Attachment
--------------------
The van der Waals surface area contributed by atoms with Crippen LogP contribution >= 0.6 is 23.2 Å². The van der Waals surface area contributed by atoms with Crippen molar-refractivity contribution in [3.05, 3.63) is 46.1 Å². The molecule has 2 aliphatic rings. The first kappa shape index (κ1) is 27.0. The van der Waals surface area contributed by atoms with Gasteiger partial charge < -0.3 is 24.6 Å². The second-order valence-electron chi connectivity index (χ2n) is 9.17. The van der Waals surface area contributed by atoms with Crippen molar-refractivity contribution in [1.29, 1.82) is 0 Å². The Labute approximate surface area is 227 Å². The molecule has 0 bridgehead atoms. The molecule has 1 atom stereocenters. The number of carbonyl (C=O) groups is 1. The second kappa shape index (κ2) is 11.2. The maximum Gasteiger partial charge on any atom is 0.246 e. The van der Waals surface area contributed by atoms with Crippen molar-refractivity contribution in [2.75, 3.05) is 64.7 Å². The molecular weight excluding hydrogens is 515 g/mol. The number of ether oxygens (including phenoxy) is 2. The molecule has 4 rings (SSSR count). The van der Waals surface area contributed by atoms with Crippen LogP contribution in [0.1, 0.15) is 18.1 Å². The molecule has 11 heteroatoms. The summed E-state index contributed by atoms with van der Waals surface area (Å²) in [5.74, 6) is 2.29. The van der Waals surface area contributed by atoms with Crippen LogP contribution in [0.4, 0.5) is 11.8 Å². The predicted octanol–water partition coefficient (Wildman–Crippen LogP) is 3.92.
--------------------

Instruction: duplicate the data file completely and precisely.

The van der Waals surface area contributed by atoms with Crippen LogP contribution >= 0.6 is 23.2 Å². The van der Waals surface area contributed by atoms with Crippen molar-refractivity contribution in [3.05, 3.63) is 46.1 Å². The molecule has 2 aliphatic rings. The first kappa shape index (κ1) is 27.0. The van der Waals surface area contributed by atoms with Gasteiger partial charge < -0.3 is 24.6 Å². The second-order valence-electron chi connectivity index (χ2n) is 9.17. The van der Waals surface area contributed by atoms with Crippen molar-refractivity contribution in [1.29, 1.82) is 0 Å². The Labute approximate surface area is 227 Å². The molecule has 0 bridgehead atoms. The molecule has 1 atom stereocenters. The number of carbonyl (C=O) groups is 1. The second kappa shape index (κ2) is 11.2. The maximum Gasteiger partial charge on any atom is 0.246 e. The van der Waals surface area contributed by atoms with Crippen molar-refractivity contribution in [2.75, 3.05) is 64.7 Å². The molecular weight excluding hydrogens is 515 g/mol. The number of ether oxygens (including phenoxy) is 2. The molecule has 4 rings (SSSR count). The van der Waals surface area contributed by atoms with Crippen LogP contribution in [0.1, 0.15) is 18.1 Å². The molecule has 11 heteroatoms. The summed E-state index contributed by atoms with van der Waals surface area (Å²) in [5.74, 6) is 2.29. The van der Waals surface area contributed by atoms with Crippen LogP contribution in [0.4, 0.5) is 11.8 Å². The predicted octanol–water partition coefficient (Wildman–Crippen LogP) is 3.92.